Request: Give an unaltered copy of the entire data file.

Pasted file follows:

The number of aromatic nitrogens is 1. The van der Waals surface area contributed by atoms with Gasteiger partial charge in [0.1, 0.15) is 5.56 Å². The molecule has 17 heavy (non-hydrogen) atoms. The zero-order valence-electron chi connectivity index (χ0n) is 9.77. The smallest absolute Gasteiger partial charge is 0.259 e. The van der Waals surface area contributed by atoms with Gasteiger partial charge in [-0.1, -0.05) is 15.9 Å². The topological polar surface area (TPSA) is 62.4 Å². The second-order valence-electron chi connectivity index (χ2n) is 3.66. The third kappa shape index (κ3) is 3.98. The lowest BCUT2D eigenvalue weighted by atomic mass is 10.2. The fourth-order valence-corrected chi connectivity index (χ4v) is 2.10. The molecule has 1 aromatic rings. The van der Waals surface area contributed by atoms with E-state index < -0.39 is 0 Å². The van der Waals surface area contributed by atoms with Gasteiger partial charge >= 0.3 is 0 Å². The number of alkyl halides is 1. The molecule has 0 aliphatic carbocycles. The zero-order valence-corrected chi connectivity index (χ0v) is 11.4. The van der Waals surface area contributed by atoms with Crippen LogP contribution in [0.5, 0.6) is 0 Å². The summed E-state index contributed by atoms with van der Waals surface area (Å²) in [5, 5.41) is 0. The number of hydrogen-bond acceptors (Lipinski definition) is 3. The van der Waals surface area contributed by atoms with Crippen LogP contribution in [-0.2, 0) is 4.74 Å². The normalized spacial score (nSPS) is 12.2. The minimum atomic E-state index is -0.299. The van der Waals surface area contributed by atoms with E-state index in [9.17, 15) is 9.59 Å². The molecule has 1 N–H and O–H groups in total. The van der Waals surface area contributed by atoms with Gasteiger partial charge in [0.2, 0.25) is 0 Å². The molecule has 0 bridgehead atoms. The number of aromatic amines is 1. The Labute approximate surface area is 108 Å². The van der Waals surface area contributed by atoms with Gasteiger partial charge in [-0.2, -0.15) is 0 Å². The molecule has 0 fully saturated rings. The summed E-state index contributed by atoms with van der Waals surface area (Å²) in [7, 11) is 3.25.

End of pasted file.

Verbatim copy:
The number of aromatic nitrogens is 1. The van der Waals surface area contributed by atoms with Gasteiger partial charge in [0.1, 0.15) is 5.56 Å². The molecule has 17 heavy (non-hydrogen) atoms. The zero-order valence-electron chi connectivity index (χ0n) is 9.77. The smallest absolute Gasteiger partial charge is 0.259 e. The van der Waals surface area contributed by atoms with Gasteiger partial charge in [-0.1, -0.05) is 15.9 Å². The topological polar surface area (TPSA) is 62.4 Å². The second-order valence-electron chi connectivity index (χ2n) is 3.66. The third kappa shape index (κ3) is 3.98. The lowest BCUT2D eigenvalue weighted by atomic mass is 10.2. The fourth-order valence-corrected chi connectivity index (χ4v) is 2.10. The molecule has 1 aromatic rings. The van der Waals surface area contributed by atoms with E-state index < -0.39 is 0 Å². The van der Waals surface area contributed by atoms with Gasteiger partial charge >= 0.3 is 0 Å². The number of alkyl halides is 1. The molecule has 0 aliphatic carbocycles. The zero-order valence-corrected chi connectivity index (χ0v) is 11.4. The van der Waals surface area contributed by atoms with Crippen LogP contribution in [0.5, 0.6) is 0 Å². The summed E-state index contributed by atoms with van der Waals surface area (Å²) in [5, 5.41) is 0. The number of hydrogen-bond acceptors (Lipinski definition) is 3. The van der Waals surface area contributed by atoms with Crippen LogP contribution in [-0.2, 0) is 4.74 Å². The normalized spacial score (nSPS) is 12.2. The minimum atomic E-state index is -0.299. The van der Waals surface area contributed by atoms with E-state index in [9.17, 15) is 9.59 Å². The molecule has 1 N–H and O–H groups in total. The van der Waals surface area contributed by atoms with Gasteiger partial charge in [0.2, 0.25) is 0 Å². The molecule has 0 bridgehead atoms. The number of aromatic amines is 1. The Labute approximate surface area is 108 Å². The van der Waals surface area contributed by atoms with Gasteiger partial charge in [-0.2, -0.15) is 0 Å². The molecule has 0 fully saturated rings. The summed E-state index contributed by atoms with van der Waals surface area (Å²) in [7, 11) is 3.25.